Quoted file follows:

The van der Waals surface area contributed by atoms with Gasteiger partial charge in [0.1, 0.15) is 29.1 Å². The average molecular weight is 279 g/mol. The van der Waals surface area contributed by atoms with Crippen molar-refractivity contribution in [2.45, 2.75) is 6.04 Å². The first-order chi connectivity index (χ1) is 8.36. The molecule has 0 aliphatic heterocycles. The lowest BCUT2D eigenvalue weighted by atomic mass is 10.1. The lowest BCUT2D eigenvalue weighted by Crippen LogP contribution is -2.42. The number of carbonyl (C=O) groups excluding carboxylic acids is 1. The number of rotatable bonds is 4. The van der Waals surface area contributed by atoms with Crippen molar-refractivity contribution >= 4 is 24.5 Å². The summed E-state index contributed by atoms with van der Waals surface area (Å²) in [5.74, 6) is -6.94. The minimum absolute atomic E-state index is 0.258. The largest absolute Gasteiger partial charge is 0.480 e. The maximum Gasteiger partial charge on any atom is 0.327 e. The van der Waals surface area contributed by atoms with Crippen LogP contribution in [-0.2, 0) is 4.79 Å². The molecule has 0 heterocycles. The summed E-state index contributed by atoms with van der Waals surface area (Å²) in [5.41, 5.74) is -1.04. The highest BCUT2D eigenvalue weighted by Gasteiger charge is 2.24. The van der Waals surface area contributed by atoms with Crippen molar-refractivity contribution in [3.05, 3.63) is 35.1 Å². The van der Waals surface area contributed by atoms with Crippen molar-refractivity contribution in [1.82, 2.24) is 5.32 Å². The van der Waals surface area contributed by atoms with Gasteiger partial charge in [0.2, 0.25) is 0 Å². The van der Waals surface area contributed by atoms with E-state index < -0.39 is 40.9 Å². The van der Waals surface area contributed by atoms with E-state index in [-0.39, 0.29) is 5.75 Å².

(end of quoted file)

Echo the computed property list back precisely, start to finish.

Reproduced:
The van der Waals surface area contributed by atoms with Gasteiger partial charge in [0.1, 0.15) is 29.1 Å². The average molecular weight is 279 g/mol. The van der Waals surface area contributed by atoms with Crippen molar-refractivity contribution in [2.45, 2.75) is 6.04 Å². The first-order chi connectivity index (χ1) is 8.36. The molecule has 0 aliphatic heterocycles. The lowest BCUT2D eigenvalue weighted by atomic mass is 10.1. The lowest BCUT2D eigenvalue weighted by Crippen LogP contribution is -2.42. The number of carbonyl (C=O) groups excluding carboxylic acids is 1. The number of rotatable bonds is 4. The van der Waals surface area contributed by atoms with Crippen molar-refractivity contribution >= 4 is 24.5 Å². The summed E-state index contributed by atoms with van der Waals surface area (Å²) in [5.74, 6) is -6.94. The minimum absolute atomic E-state index is 0.258. The largest absolute Gasteiger partial charge is 0.480 e. The maximum Gasteiger partial charge on any atom is 0.327 e. The van der Waals surface area contributed by atoms with Crippen LogP contribution in [-0.2, 0) is 4.79 Å². The molecule has 0 heterocycles. The summed E-state index contributed by atoms with van der Waals surface area (Å²) in [5.41, 5.74) is -1.04. The highest BCUT2D eigenvalue weighted by Gasteiger charge is 2.24. The van der Waals surface area contributed by atoms with Crippen molar-refractivity contribution in [3.05, 3.63) is 35.1 Å². The van der Waals surface area contributed by atoms with Crippen molar-refractivity contribution in [1.82, 2.24) is 5.32 Å². The van der Waals surface area contributed by atoms with Gasteiger partial charge in [0.2, 0.25) is 0 Å². The van der Waals surface area contributed by atoms with E-state index < -0.39 is 40.9 Å². The van der Waals surface area contributed by atoms with E-state index in [-0.39, 0.29) is 5.75 Å².